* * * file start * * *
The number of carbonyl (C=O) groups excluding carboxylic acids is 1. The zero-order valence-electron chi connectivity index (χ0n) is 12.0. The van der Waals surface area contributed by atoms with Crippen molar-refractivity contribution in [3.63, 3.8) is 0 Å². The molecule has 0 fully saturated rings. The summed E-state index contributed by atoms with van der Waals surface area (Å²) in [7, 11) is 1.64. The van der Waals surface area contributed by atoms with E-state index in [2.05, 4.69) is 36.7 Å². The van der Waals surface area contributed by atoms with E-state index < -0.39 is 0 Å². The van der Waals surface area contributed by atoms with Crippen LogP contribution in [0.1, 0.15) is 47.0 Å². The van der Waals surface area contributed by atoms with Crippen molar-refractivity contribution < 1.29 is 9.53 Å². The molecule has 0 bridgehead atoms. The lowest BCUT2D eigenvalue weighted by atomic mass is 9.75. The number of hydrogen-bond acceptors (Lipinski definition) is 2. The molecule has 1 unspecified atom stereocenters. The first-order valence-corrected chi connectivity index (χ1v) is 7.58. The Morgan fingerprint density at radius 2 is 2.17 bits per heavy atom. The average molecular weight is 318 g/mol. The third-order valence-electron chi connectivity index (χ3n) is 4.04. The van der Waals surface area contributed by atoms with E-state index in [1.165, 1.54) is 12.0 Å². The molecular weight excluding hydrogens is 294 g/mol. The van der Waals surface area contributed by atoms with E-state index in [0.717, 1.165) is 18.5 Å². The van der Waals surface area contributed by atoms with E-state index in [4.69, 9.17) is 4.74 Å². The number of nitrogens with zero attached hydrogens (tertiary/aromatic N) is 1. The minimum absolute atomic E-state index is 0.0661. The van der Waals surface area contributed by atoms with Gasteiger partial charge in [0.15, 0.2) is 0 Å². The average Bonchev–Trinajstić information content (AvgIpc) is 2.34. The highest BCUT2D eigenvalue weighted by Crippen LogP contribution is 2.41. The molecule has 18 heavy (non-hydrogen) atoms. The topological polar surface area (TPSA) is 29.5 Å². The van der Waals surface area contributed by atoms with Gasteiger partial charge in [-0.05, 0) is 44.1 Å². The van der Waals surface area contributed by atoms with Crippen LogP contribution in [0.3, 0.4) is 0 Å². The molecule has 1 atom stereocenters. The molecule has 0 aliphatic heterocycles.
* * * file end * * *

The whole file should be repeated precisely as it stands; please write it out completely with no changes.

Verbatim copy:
The number of carbonyl (C=O) groups excluding carboxylic acids is 1. The zero-order valence-electron chi connectivity index (χ0n) is 12.0. The van der Waals surface area contributed by atoms with Crippen molar-refractivity contribution in [3.63, 3.8) is 0 Å². The molecule has 0 fully saturated rings. The summed E-state index contributed by atoms with van der Waals surface area (Å²) in [7, 11) is 1.64. The van der Waals surface area contributed by atoms with E-state index in [2.05, 4.69) is 36.7 Å². The van der Waals surface area contributed by atoms with E-state index < -0.39 is 0 Å². The van der Waals surface area contributed by atoms with Crippen LogP contribution in [0.1, 0.15) is 47.0 Å². The van der Waals surface area contributed by atoms with Crippen molar-refractivity contribution < 1.29 is 9.53 Å². The molecule has 0 bridgehead atoms. The lowest BCUT2D eigenvalue weighted by atomic mass is 9.75. The number of hydrogen-bond acceptors (Lipinski definition) is 2. The molecule has 1 unspecified atom stereocenters. The first-order valence-corrected chi connectivity index (χ1v) is 7.58. The Morgan fingerprint density at radius 2 is 2.17 bits per heavy atom. The average molecular weight is 318 g/mol. The third-order valence-electron chi connectivity index (χ3n) is 4.04. The van der Waals surface area contributed by atoms with E-state index in [1.165, 1.54) is 12.0 Å². The molecular weight excluding hydrogens is 294 g/mol. The van der Waals surface area contributed by atoms with E-state index in [0.717, 1.165) is 18.5 Å². The van der Waals surface area contributed by atoms with E-state index in [4.69, 9.17) is 4.74 Å². The number of nitrogens with zero attached hydrogens (tertiary/aromatic N) is 1. The minimum absolute atomic E-state index is 0.0661. The van der Waals surface area contributed by atoms with Gasteiger partial charge in [0.15, 0.2) is 0 Å². The average Bonchev–Trinajstić information content (AvgIpc) is 2.34. The highest BCUT2D eigenvalue weighted by Crippen LogP contribution is 2.41. The molecule has 18 heavy (non-hydrogen) atoms. The topological polar surface area (TPSA) is 29.5 Å². The van der Waals surface area contributed by atoms with Gasteiger partial charge in [-0.05, 0) is 44.1 Å². The van der Waals surface area contributed by atoms with Crippen LogP contribution in [0.3, 0.4) is 0 Å². The molecule has 1 atom stereocenters. The molecule has 0 aliphatic heterocycles.